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Reducing online abuse through sentiment analysis

Posted by Will Hart on 2014-01-27

Cleaning up Twitter

Recently the issue of on-line abuse has received a lot of play time in the news. In the UK several prominent female figures were sent death threats through Twitter after they campaigned to have a female (other than the Queen) on a UK bank note. Articles such as this one by Pacific Standard Magazine present a chilling picture of the state of on-line media and its treatment of women, and the lack of a clear policy from law enforcement agencies. As a result of the UK episode two people were arrested and jailed, however many more escaped without penalty.

The explosion of on-line media has generated a range of compelling, complex and large scale issues that we have only slowly begun to adapt to. For instance, how much should Twitter and other social media outlets be required to police what goes on using their services? In the past phone companies were not held to account for what people said over the phone lines. However tweets and the facebook posts are both public and persistent. Does this impose a new burden of responsibility for these companies? And if there is, what can they actually do about it?

From wild supposition I would imagine that you can divide the abusers into two different groups. The first is those who are doing it for "a bit of a laugh", without considering the impact it has on the victim. The second group are potentially conducting this behaviour as as symptom of wider social or mental issues. The behaviour of the first group is probably open to influence, through making them aware that what they are doing has both social and legal consequences. However, the second category of abuser is unlikely to be managed through actions undertaken by Twitter.

What can be done?

From a technical standpoint, one possible way to "jolt" the first group into modifying their behaviour is through a visual cue in the browser. Something that alerts the user if the tweet they have typed (and are about to "send") appears to be abusive. For instance, the message could read:

WARNING - the message you have typed appears to be abusive. Your IP address has been logged and on-line abuse can be a criminal offence.

Upon seeing a message like this, the casual abuser could hopefully be prevented from hitting the "send" button.

Determining if a tweet is "good" or "bad" falls under a the heading of a "classification problem". In these problems a computer must categorise a data point, usually based on a small and finite number of possible states. In the case of natural language (i.e. text), this technique is frequently known as "sentiment analysis", and is supposedly used by business such as Amazon to detect the tone of reviews written on their site. This involves an algorithm which looks over a sentence or slab of text, and tries to work out if the mood of the text is positive or negative based on the prevalence of certain words or word patterns. In the remainder of this article I'll attempt to build a classifying algorithm for tweets, and see if it could have applicability to "cleaning up Twitter".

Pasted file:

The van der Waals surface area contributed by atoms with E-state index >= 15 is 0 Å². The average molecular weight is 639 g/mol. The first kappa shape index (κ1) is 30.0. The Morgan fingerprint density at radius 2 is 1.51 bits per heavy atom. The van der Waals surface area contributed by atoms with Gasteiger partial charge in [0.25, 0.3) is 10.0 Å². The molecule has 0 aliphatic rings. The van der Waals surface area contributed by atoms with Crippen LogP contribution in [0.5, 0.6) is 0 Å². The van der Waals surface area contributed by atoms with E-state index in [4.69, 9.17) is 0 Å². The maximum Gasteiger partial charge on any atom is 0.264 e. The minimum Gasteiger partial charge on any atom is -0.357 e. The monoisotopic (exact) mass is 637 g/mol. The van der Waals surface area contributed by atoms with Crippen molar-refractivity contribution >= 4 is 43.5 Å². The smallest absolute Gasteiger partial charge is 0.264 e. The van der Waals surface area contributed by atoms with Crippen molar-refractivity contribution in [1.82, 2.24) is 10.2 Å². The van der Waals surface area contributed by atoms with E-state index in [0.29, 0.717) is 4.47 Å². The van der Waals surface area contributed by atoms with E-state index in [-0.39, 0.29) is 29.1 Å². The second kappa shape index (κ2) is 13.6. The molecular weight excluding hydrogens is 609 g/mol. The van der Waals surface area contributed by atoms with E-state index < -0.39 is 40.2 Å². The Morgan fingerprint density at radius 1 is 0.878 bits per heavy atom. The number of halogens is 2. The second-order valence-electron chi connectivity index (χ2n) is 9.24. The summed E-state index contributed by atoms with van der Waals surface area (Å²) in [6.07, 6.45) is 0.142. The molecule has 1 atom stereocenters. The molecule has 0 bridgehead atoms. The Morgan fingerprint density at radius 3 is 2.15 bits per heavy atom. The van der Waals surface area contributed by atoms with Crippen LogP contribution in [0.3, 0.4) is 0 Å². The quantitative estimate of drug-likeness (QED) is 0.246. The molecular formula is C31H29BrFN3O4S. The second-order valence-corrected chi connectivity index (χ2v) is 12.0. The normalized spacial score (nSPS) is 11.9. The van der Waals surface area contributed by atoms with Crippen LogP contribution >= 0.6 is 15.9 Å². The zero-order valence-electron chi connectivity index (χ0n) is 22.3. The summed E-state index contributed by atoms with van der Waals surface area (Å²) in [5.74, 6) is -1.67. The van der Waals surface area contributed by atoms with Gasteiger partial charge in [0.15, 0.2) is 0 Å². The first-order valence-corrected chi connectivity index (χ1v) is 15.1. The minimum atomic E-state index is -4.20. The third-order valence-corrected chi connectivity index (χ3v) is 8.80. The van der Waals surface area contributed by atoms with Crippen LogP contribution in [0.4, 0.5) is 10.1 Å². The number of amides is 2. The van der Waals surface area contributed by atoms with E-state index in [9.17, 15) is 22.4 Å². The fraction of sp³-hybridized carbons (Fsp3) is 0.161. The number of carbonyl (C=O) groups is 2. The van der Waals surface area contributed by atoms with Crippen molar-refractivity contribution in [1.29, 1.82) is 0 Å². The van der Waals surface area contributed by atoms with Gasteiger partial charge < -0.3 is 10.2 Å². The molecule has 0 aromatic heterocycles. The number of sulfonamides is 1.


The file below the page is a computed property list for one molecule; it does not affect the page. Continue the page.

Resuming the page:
Sentiment analysis

The basic approach is often quite simple:

  1. Count the number of times words appear in the text
  2. Work out which words are more common in good or bad text and see if these are present in our text
  3. See if there are more good or bad words in our text

The first part involves some basic string manipulation, and is often referred to as "vectorisation" of text. For short sentences like Tweets (with 160 characters) this would be quite easy to do. One complication may be that the use of abbreviations and "text speak" (or whatever the kids are calling it these days) would mean that the number of words that would need to be tracked as good or bad would grow.

A number of different rules can be applied to perform steps 2 and 3. The most common of these use some sort of probability theory - for instance the probability that the word "LeBron" will appear in a tweet if it is about the NBA can be calculated. Some sort of formula can then be calculated to determine how likely it is that a tweet is good or bad based on this probabilities. This type of technique, as we shall see, is usually referred to as some form of Bayesian classification.

Classifying tweets


To perform this task, I decided to use a Naive Bayes approach, which makes some simplifying assumptions and uses Bayes Rule to mathematically formulate the problem. In words, we are trying to answer the following question:

What is the probability the tweet is bad given it has the following words in it: ....

The word given has a specific role in probability - for instance $P(apple|fruit)$ means "the probability we have an apple given we have a fruit". If you don't remember your high school probability - if we are holding an object, the probability it is an apple rather than any of the other objects in the universe is, for instance, 0.00001%. However if we are told that what we are holding is a fruit, the probability that object we are holding is an apple given we are holding a fruit becomes much higher, say 30% if my fruit bowl is anything to go by.

The Naive Bayes approach relies on some simple rules to formulate our word problem above. into mathematical symbols. This could look something like the following (from the scikit-learn documentation):

$$P(y|x_1, ..., x_n) = \frac{P(y)\Pi_{i=1}^nP(x_i|y)}{P(x_1, ..., x_n)}$$ ​